RALEIGH (AP) — Dave Doeren measures his North Carolina State team’s progress over two seasons in small steps he describes as closing gaps.
The Wolfpack closed several last season in a five-win improvement from his first year. More growth could have his Wolfpack in position to at least be a factor in the Atlantic Coast Conference’s Atlantic Division.
“Last year, I think the team felt the pressure that they needed to get it going,” Doeren said. “But I’m not sure we knew how to get it going. We had to continue to go through the steps and the process of learning how to win tight games and learning how to be a good road team, learning how to beat an instate team — closing those gaps we had to close.”
A year after the program’s first winless ACC record in a half-century, North Carolina State (8-5) closed with a road rout of rival North Carolina and a win in the St. Petersburg Bowl. And after giving then-No. 1 Florida State fits in a shootout loss, the Wolfpack won both their matchups with instate Bowl Subdivision programs a year after going 0-4 against them.
The arrival of Florida transfer Jacoby Brissett, a run-pass threat who was the perfect fit for Doeren’s system, led to much of that success. North Carolina State also brings back leading rusher Shadrach Thornton and Matt Dayes to the backfield, a duo who joined Brissett in giving the program its best rushing average in more than two decades.
The defense returns eight starters, including defensive end Mike Rose, linebacker Jerod Fernandez and the entire secondary in the 4-2-5 alignment.
“Mindset wise, we’re still that 3-9 team trying to prove a point,” running back Shadrach Thornton said. “Some people say we’ve arrived, the Pack is back, but we’re really still playing with a chip on our shoulders. We want to block that out.”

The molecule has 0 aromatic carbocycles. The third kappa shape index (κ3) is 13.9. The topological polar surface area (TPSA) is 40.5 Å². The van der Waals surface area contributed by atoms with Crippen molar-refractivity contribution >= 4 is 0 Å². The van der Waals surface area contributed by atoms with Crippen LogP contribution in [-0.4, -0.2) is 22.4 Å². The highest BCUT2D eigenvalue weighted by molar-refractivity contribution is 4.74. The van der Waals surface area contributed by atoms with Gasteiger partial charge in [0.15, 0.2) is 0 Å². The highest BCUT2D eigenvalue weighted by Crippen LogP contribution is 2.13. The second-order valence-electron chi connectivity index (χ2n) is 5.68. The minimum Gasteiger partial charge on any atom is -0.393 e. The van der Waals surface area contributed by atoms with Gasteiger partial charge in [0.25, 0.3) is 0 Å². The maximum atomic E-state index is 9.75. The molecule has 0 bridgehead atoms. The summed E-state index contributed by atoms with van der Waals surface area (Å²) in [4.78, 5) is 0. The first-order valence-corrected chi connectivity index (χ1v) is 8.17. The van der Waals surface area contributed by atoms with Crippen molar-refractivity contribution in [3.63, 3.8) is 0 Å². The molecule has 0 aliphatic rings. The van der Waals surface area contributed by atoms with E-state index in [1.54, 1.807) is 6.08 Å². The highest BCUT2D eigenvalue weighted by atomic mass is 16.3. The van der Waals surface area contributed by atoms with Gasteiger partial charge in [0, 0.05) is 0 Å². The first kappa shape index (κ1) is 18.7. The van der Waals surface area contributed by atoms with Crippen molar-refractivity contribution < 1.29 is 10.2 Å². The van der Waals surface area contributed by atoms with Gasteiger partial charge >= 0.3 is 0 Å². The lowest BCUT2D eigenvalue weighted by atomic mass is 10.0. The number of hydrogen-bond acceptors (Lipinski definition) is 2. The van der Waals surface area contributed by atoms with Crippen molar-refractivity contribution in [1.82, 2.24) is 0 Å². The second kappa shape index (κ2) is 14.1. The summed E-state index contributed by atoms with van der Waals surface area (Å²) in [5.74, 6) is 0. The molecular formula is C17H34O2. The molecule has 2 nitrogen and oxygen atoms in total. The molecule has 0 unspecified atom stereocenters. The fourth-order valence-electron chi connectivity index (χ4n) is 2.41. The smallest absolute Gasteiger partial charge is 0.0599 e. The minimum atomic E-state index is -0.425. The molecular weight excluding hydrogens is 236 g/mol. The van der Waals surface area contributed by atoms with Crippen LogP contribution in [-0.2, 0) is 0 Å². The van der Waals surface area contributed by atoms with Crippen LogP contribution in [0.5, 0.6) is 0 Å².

Some things to watch for the Wolfpack this season:
BRISSETT’S DEVELOPMENT: Coach Dave Doeren said Jacoby Brissett sometimes let things he couldn’t control — a receiver dropping a well-thrown ball, for example — get to him, but is doing a better job with shaking off “adversity he didn’t create” in training camp. “It just comes with reps,” Brissett said. “Coming in and not playing with a lot of guys, you don’t know what each person can do.”
RELIABLE RECEIVERS: Leading receiver Bo Hines transferred after the season, so N.C. State is searching for a new consistent receiving threat from several young receivers, including freshman running back Nyheim Hines. “We’re just trying to figure out who’s going to be the steady guy in there,” Doeren said.
O-LINE DEVELOPMENT: The Wolfpack will spend training camp working to bolster its play up front on both sides of the ball. On the offensive side, there are three returning starters while redshirt freshmen Will Richardson and Tyler Jones are part of a group competing to round out that starting unit or be the first linemen in off the bench.
SALAHUDDIN’S HEALTH: M.J. Salahuddin figured to be a starting linebacker before suffering a knee injury in training camp that kept him out last season. The 6-foot-2 redshirt junior has been back at work in preseason drills, a year removed from surgery to repair a torn left anterior cruciate ligament and damaged meniscus. “He’s going to have a series of firsts on that knee — first time he gets cut, first time he takes on a block and somebody hits him,” Doeren said. “He’s got to get through all those things to know that, “Man, this thing’s OK.”
SPECIAL TEAMS: North Carolina State was in good shape with kicker Niklas Sade and punter Wil Baumann, but they’re both gone. Now the team is looking at a pair of January enrollees — kicker Kyle Bambard and punter A.J. Cole III — to fill those roles. Doeren said the team is doing more live rushing drills to block kicks than usual in an effort to prepare them.